Buy this Article for $10.95

Have a coupon or promotional code? Enter it here:

When you buy this you'll get access to the ePub version, a downloadable PDF, and the ability to print the full article.

Keywords

AIDS, DEATH ANXIETY, PATIENT ATTITUDES

 

Authors

  1. Demmer, Craig EdD, CHES

Abstract

A questionnaire was completed by 197 nurses working in AIDS care facilities to examine the experiences and attitudes of AIDS nursing staff. Correlations (Pearson r) showed a statistically significant relationship between personal death-related experience and death anxiety and attitudes toward dying patients. CNAs reported higher death anxiety scores and rated the negative aspects of caring for dying patients higher than did licensed practical nurses and registered nurses. The evidence supports the development of appropriate training and support programs in death and dying issues that are tailored to meet the needs of different levels of nursing staff in AIDS care facilities.

 

The latest evidence suggests that AIDS deaths are declining (Centers for Disease Control and Prevention, 1997). This is largely attributable to advances in HIV treatment therapies (Rabkin & Ferrando, 1997). However, these treatments are not effective for everyone and there is still no cure for AIDS (Kalichman, Ostrow, & Ramachandran, 1998). The reality is that people continue to die of complications from AIDS and nursing staff must continue to develop ways to cope when caring for dying patients. Since the beginning of the AIDS pandemic in 1981, a primary stressor for nurses caring for patients with AIDS has been dealing with the death of patients (Bennett, 1992; Dunkel & Hatfield, 1986; Jue, 1987; Ryan, 1988; Wiener & Siegel, 1990). Several studies indicate that people who choose to work with patients with AIDS need to confront their feelings about illness, pain, death, and personal mortality (Glass & Hastings, 1992). Dane and Miller (1992) suggested that most health workers caring for patients with AIDS are uncomfortable with discussing death. Lockhard (1989) asserted that workers who continually care for dying persons have just as much difficulty accepting the reality and finality of death as do others. For many workers, death is associated with feelings of loneliness, fear, loss of identity, and a sense of rootlessness (Dane & Miller, 1992). Bartnoff (1988) reported that health workers caring for patients with AIDS may experience phobias of death and dying, dying young, protracted wasting, and diminished quality of life.

 

Health workers' attitudes toward death and dying are likely to influence their work with dying patients (Cochrane et al., 1991; Field & Howells, 1986). According to Dane and Miller (1992), the readiness of workers in AIDS settings to face their mortality may hinder or deepen their practice. By increasing awareness of their attitudes toward death and toward caring for dying patients, AIDS health workers may be better able to respond to the death of patients. Workers uncomfortable discussing death may become insensitive to the needs of patients and deprive them the opportunity to deal with their mortality. In response to the anxiety caused by working with dying patients, nurses may develop a professional detachment that enables them to avoid pain by emotionally withdrawing from patients (Miles, 1980). Avoidance might seriously impair the worker's capacity to deliver empathic care (Taerk et al., 1993; Field & Howells, 1986). Servaty, Krejci, and Hayslip (1996) found that nursing and premedical students with lower death anxiety reported less apprehension about talking with dying people. In a study of nursing staff in nursing homes for the elderly, a significant relationship was found between death anxiety and attitudes toward the elderly (Eakes, 1985). Nursing staff with high death anxiety displayed more negative attitudes toward the elderly than those with low death anxiety. A recommendation was made that future studies assess the relationship between death anxiety and attitudes toward caring for other patient populations.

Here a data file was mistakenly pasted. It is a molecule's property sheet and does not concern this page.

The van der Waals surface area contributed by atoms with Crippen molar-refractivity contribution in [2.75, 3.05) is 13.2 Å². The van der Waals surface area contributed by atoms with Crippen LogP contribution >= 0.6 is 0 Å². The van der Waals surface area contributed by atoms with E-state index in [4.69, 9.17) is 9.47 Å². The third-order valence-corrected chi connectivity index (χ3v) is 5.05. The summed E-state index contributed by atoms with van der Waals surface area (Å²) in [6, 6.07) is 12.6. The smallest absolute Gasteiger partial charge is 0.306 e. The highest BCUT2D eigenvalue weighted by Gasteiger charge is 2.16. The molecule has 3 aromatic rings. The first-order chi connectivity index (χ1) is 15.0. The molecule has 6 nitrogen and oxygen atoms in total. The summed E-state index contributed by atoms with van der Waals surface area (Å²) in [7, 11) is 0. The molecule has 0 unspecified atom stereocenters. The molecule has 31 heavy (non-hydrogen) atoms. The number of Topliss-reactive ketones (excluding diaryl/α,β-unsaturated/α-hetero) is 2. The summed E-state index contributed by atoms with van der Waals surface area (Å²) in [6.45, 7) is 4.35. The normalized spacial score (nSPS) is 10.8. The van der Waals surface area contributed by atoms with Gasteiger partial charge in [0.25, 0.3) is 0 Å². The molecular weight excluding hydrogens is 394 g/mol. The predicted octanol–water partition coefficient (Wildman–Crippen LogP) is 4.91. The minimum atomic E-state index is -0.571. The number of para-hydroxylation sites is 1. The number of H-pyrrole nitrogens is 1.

Although several studies have examined death attitudes and anxiety among nurses in general (Bennett, 1992; Brent et al., 1993; Hainsworth, 1996; Hare & Pratt, 1989; Johansson & Lally, 1991; Mallet et al., 1991; Miles, 1980; Thompson, 1986), few studies to date have focused on the relationship between death-related experiences and attitudes among nurses caring for patients with AIDS (Hoffman, 1996). The current study was designed to explore this relationship.